I taught an unusual lesson during the summer with a new client.
She had previously told me that she was buying a horse and that she would like regular lessons with me to help retrain her ex racer.
Unfortunately within a fortnight, the mare had an accident in the fence and badly cut the front of her hock. Although not lame in anyway, she had to have a significant period of box rest to reduce movement and promote healing.
When the mare could come into work again she had to have a period of walk only, again to limit moving until the large wound had healed.
Regardless of the fact they could only walk, I was asked to teach a thirty minute lesson. I agreed, and after thinking about it, I realised that it is actually an excellent idea.
Walk is so often neglected, so it’s great to have time to focus on it, and if you have to spend a lot of time in walk only it can be boring unless you have a focus. As the mare wasn’t carrying a weakness, such as an injured tendon, the walk work didn’t need to be too limiting.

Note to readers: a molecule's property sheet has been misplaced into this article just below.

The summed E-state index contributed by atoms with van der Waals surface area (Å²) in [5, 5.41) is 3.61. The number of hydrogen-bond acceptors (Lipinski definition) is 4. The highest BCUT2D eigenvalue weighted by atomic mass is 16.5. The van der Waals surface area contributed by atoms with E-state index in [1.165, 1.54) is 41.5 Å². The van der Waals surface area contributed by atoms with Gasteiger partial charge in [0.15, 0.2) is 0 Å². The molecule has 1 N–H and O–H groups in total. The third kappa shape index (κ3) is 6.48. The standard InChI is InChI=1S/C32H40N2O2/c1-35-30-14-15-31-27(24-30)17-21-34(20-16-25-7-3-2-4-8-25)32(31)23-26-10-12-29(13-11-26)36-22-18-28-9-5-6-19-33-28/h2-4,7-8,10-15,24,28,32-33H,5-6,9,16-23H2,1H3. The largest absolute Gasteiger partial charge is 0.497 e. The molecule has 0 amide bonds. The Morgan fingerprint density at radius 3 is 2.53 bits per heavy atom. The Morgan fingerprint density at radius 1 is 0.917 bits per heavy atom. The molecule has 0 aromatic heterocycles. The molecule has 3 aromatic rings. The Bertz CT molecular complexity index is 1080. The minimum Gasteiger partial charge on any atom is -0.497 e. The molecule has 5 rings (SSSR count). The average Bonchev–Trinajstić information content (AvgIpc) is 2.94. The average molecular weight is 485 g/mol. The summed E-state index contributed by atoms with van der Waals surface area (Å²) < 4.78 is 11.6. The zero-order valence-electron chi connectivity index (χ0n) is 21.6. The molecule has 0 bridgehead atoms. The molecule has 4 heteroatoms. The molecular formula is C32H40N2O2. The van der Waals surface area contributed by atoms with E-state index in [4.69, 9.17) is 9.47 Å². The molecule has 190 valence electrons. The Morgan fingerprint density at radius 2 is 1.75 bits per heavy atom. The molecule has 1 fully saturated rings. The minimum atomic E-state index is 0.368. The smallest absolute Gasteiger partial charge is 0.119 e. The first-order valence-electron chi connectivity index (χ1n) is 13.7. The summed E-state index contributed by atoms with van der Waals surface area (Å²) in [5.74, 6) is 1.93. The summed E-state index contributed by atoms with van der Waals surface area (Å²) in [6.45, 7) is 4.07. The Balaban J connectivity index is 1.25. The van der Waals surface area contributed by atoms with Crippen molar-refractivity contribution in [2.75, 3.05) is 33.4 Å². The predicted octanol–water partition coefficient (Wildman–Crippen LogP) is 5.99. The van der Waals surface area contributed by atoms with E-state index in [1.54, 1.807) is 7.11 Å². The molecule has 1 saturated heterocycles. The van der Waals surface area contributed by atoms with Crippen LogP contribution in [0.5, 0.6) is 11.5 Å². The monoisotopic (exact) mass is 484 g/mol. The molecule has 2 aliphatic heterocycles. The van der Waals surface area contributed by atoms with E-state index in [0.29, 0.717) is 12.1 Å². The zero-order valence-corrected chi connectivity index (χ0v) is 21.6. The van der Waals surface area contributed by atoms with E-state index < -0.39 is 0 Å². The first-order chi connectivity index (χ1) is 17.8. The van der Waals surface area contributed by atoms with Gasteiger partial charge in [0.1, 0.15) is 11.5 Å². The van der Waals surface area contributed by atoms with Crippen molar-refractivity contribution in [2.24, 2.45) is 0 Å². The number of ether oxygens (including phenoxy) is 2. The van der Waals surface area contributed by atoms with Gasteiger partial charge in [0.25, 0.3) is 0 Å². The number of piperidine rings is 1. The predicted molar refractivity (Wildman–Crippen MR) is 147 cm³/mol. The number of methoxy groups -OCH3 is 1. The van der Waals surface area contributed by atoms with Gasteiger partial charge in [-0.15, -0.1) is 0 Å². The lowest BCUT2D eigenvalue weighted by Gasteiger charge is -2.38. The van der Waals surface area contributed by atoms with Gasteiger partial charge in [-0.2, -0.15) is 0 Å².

Anyway, I started the lesson by assessing the walk. It was big striding and had a tendency to rush.
We looked at the different gears in the walk to help her rider find the mare’s natural rhythm and to improve her balance. This was difficult initially, but the mare soon began to maintain her better gait for longer, and could regain it quicker, on straight lines and on circles.
Then we worked on circles to help improve the mare’s suppleness and ensuring she is more even on both reins. The pair can work on decreasing the size of the circles as the mare gets more balanced.
Time seemed to be flying past, but I wanted to look at the walk-halt transitions; getting the mare to push forwards in the upwards transition, and not fall onto the forehand in the downwards transition. Making the transitions slower, and focusing on the seat being the prominent aid really helped improve them.
When I next taught the pair they were back to trotting, but you could see the improvement in the walk which rubbed off in the trot, which just goes to show how important it is to focus on the walk.
So perhaps next time you are bringing a horse back into work you shouldn’t be afraid of booking a walk only lesson!